Film Reviews


By • Jan 12th, 2001 •

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Rated R, 102 minutes, released by Fine Line Features

State and Main tells an old, familiar story: Hollywood movie crew comes to a sleepy little town and turns it upside down. Money, egos, sex and stardust shake up the locals, who themselves turn out to be not quite as picture-postcard perfect as they first appeared.

But even an old dog can show some new tricks, especially when mining satirical veins as rich as these. So it’s doubly disappointing that State and Main misses so many opportunities, ending up with brilliant parts of an actively annoying whole.

I say “annoying” because even though the film is written as a snappy comedy, loaded with funny lines and classic comedic situations, it unfolds at a strange, stop-and-go pace that makes it seem longer than its 102-minute running time. Since State and Main is both written and directed by David Mamet, it seems that Mamet the writer has been ill-served by Mamet the director. Barbara Tulliver’s editing also slows the movie down, as does Theodore Shapiro’s bland music, heavy on crunchy-granola acoustic guitar.

It’s not that State and Main isn’t funny. Some of the throwaway lines (“Did you see the grosses for Ghandi 2?” is my favorite) are worth the price of admission. But the odd pacing ultimately makes the movie’s satirical jabs feel heavy-more like hammer blows than cream pies.

Another source of discomfort may be that State and Main is telling a fairly bleak story underneath its comedic covering. At first the movie gleefully trashes the amoral, monomaniacal Hollywood types, and Mamet certainly has fun mocking a world he obviously knows well. And just when you thought Mamet and company were going to be condescending to the locals, making them cute, folksy and unworldly, we’re shown that given the opportunity they sink just as low as the morally bankrupt movie folk.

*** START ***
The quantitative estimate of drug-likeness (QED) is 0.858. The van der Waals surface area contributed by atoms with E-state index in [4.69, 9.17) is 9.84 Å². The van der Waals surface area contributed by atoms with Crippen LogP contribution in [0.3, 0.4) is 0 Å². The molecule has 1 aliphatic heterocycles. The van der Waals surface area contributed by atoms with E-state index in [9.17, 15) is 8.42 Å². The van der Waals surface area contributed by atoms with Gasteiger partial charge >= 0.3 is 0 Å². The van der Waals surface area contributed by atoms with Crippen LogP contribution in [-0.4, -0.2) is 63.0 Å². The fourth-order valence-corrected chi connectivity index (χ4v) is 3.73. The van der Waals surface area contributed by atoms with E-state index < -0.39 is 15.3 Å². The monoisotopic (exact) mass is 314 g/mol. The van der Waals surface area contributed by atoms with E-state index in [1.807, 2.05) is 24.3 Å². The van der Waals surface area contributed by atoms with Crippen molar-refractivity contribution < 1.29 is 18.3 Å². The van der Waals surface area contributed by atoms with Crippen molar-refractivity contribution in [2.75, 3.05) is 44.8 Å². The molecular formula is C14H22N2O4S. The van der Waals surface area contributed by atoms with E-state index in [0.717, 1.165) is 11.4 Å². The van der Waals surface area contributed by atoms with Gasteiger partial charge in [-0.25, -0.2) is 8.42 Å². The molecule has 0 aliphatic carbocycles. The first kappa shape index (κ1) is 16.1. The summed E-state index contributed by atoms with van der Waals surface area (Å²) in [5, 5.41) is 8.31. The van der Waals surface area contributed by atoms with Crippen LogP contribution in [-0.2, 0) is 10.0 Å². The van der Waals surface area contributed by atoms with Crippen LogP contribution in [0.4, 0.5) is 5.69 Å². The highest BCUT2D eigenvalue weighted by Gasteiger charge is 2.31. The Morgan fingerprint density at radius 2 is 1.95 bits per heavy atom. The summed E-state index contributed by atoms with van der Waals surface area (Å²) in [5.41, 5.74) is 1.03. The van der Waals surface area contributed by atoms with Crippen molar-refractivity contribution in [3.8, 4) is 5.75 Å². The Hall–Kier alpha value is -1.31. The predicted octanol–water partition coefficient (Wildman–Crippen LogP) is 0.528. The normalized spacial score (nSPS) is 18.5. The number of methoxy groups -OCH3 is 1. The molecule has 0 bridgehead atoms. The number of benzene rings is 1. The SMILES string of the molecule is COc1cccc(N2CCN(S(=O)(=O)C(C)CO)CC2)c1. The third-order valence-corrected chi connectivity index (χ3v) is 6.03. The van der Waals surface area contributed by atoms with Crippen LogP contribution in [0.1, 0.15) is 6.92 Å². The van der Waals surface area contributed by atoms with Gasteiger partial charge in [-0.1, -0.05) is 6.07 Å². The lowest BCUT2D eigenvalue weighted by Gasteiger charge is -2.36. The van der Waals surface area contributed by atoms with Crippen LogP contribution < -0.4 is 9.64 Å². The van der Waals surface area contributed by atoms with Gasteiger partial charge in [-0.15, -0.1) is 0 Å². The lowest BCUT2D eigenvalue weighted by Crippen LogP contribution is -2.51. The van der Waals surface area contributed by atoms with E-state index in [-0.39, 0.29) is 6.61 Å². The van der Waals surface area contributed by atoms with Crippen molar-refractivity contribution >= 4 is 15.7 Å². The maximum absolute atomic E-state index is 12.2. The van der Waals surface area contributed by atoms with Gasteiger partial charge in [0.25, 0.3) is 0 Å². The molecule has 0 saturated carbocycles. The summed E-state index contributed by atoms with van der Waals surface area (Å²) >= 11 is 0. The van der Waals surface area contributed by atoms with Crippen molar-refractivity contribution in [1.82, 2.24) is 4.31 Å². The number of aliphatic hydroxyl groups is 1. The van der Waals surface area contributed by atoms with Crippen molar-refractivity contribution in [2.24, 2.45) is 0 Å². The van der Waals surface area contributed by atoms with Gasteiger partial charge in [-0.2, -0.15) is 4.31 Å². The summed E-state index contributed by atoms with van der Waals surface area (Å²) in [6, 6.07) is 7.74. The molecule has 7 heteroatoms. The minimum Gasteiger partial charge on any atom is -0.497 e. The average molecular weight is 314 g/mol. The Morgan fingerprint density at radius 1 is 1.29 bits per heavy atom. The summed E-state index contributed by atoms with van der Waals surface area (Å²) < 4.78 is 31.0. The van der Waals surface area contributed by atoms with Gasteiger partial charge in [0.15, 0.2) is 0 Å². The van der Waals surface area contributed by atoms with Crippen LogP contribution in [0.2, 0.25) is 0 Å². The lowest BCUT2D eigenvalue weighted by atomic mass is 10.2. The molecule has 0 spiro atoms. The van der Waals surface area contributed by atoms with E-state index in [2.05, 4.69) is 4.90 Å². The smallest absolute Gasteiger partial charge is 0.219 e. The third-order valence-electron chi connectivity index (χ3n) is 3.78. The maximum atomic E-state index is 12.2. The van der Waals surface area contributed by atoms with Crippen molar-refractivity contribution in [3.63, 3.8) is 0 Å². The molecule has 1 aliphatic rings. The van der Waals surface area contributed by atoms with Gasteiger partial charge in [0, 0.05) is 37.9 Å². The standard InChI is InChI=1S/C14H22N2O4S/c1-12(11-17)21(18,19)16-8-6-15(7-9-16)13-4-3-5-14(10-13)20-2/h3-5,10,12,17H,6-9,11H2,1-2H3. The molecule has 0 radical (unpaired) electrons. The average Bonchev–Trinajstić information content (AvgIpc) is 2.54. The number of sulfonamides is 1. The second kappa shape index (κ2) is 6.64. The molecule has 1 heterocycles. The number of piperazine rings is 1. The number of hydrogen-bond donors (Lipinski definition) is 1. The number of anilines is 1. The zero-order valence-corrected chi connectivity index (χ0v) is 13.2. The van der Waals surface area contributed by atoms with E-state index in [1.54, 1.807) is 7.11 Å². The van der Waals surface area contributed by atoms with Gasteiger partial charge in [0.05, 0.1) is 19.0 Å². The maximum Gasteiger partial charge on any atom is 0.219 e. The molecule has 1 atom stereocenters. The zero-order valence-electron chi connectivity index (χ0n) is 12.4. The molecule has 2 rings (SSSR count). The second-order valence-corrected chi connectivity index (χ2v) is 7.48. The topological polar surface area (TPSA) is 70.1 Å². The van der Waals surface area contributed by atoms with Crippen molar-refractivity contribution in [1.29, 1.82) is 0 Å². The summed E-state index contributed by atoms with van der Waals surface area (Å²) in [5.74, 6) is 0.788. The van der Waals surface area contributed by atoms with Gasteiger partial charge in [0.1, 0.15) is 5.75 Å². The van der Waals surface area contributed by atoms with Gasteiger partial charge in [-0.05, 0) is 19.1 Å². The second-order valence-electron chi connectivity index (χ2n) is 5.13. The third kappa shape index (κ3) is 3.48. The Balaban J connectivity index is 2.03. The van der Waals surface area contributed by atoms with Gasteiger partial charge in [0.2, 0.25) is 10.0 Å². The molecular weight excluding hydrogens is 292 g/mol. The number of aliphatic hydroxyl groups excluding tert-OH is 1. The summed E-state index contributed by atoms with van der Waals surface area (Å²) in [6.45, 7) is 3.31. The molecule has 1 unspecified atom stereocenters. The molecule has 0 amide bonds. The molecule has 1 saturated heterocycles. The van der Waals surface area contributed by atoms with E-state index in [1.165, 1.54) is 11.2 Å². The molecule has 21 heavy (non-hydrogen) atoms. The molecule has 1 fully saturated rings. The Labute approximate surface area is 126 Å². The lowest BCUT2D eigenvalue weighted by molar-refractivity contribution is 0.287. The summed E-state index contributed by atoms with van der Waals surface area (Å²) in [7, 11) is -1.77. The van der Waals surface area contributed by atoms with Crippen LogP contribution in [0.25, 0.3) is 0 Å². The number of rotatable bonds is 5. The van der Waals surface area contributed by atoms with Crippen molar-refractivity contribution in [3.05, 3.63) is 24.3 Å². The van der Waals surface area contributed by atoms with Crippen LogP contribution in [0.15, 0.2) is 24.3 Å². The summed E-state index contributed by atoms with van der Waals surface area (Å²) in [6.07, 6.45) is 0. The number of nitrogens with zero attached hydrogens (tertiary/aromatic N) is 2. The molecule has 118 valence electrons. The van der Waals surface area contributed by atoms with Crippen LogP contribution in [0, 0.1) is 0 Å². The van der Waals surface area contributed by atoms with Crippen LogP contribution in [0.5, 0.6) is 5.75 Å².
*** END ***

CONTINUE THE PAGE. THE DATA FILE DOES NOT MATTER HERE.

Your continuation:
Any feelings of superiority the audience might have toward either (or both) groups is finally replaced by the sick realization that everyone is complicit-the audience especially. We’re all fascinated by the greed and excess of Hollywood, we’re all titillated by the sex lives and the “bad behavior” of the stars. We need them to fill in the blank spaces in our empty little lives, and in return we let them get away with just about anything. Not exactly a light-hearted spoof.

In the press material Mamet has said he was trying for a Preston Sturges-style comedy. This is a high standard to set for oneself. Sturges at his best (The Lady Eve, The Miracle of Morgan’s Creek, Hail the Conquering Hero, Sullivan’s Travels) was able to mix multiple comedic styles (farce, slapstick, comedy of manners-sometimes all in the same scene). He was also adept at using stereotypical “movie” characters while revealing the idiosyncratic truth behind each stereotype. Sturges also had the ability to make audiences laugh while still making his points about Hollywood, small towns, the giddy rich and the less-than-noble poor.